The seven ages of WiFi
The ‘next big thing’ is a fickle title – rendered old almost as soon as it’s released. That’s the case for our WiFi grades as much as anything else. Stuart Corner looks at the history of WiFi and where it’s going.
Today, we all take wireless communications for granted: making phone calls, surfing the web, watching movies on our mobile phones over mobile cellular networks when out and about, or doing the same at home over our WiFi networks.
We have had cellular mobile telephone services in Australia since 1987. Widespread usage of WiFi came over a decade later.
The technology we know today as WiFi originated as a development by Australia’s CSIRO in 1992. It became a commercial reality in 1997 when the IEEE formed a committee designated 802.11 that created the first standards defining wireless local area communications. An industry body, the WiFi Alliance, was formed in 1999 to certify products for conformance to the standard. The nascent alliance hired brand consulting firm Interbrand to come up with a name for it and for the technology. Thus was WiFi born.
WiFi hit the public consciousness in 1999 when Apple released its Airport WiFi router (with one of Steve Jobs’ famous ‘One More Thing’ stunts at Macworld) and started incorporating WiFi into Macs.
That first version of WiFi, officially designated as IEEE standard 802.11, supported communication at up to 2Mbps. It was quickly followed by 802.11b (1999), 801.11a (1999), 802.11g (2003), 802.11n (2008), 801.11ac (2014) and 802.11ax (2019). Each iteration increased throughput thanks to increasingly advanced modulation and communications techniques and the use of higher frequencies: from the initial 2.4GHz to 5GHz and 6GHz.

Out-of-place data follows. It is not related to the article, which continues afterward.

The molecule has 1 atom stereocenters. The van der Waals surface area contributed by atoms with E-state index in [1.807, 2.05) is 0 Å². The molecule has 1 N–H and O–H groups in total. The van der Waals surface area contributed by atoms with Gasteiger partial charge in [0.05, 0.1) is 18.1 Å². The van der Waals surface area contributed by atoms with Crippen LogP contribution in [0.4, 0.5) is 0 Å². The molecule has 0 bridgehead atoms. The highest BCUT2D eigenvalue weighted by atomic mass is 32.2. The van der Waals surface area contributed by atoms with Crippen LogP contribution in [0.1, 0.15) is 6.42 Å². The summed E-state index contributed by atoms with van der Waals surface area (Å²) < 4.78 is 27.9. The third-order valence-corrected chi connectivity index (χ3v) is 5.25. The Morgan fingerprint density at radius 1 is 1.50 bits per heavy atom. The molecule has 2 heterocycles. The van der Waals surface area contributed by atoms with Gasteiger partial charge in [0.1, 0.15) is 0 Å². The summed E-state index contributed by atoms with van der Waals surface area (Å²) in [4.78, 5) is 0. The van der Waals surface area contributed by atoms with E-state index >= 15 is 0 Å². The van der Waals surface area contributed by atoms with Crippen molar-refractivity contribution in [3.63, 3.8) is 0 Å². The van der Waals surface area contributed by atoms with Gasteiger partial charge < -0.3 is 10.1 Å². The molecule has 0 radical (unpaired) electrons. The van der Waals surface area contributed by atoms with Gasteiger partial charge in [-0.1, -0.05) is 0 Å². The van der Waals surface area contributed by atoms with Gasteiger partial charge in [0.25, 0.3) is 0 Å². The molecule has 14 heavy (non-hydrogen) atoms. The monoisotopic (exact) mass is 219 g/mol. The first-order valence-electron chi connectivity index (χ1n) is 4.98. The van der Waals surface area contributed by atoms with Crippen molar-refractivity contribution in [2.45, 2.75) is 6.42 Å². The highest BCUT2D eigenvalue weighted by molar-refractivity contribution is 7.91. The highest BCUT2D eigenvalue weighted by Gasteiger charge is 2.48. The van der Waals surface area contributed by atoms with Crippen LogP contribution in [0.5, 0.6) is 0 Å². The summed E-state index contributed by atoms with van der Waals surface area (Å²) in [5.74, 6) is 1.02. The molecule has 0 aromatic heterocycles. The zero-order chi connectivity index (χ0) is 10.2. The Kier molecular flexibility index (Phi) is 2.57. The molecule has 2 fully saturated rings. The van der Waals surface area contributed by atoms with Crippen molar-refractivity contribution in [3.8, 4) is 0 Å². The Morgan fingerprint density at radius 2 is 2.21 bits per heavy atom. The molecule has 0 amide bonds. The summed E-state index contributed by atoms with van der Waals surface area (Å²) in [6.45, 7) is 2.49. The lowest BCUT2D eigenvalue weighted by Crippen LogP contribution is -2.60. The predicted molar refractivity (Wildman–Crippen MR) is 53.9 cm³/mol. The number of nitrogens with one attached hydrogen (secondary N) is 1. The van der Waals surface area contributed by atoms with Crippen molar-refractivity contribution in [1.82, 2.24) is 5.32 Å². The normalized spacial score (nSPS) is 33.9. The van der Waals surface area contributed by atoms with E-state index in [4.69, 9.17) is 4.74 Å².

Starting with 802.11n, also known as WiFi 4, each iteration also had an official numeric name: We are now on the cusp of 802.11be, aka WiFi 7, a standard due to be finalised in 2024. It will boost 802.11ax’s (WiFi 6) maximum throughput of 9.6Gbps to a mighty 46Gps. The first draft of the new standard appeared in 2021 and manufacturers have been gearing up to incorporate it into their products ever since. Products using the new standard can be expected shortly after it is finalised.
Wireless comms at 46Gps
It is not difficult to see what is driving demand for such bandwidths. When Apple launched Airport in 1999 most internet access was at dial-up speeds, mobile phones only made phone calls, and there were no streaming services like Netflix.
Today, in many households there are multiple individuals using WiFi to watch video on mobile phones, tablets and TVs and some of these streaming services are moving to 8K resolution, which requiries about 100Mbps of bandwidth. To support all these services, fixed access speeds are now in the gigabit per second range.
However, WiFi 7 is about more than just greater bandwidth. Vendors of WiFi 7 gear are promising greater spectrum efficiency (more data throughput per MHz of spectrum used), higher power efficiency (if you use one of those multi-antenna WiFi routers that resemble a giant spider on its back, you will know they consume sufficient power to get quite warm); the ability to support more devices over a given area; improved resistance to interference and reduced latency (the time taken for data originating in a connected device to be encoded for transmission, received, decoded and passed on to the next stage of its journey).
Continuing evolution of WiFi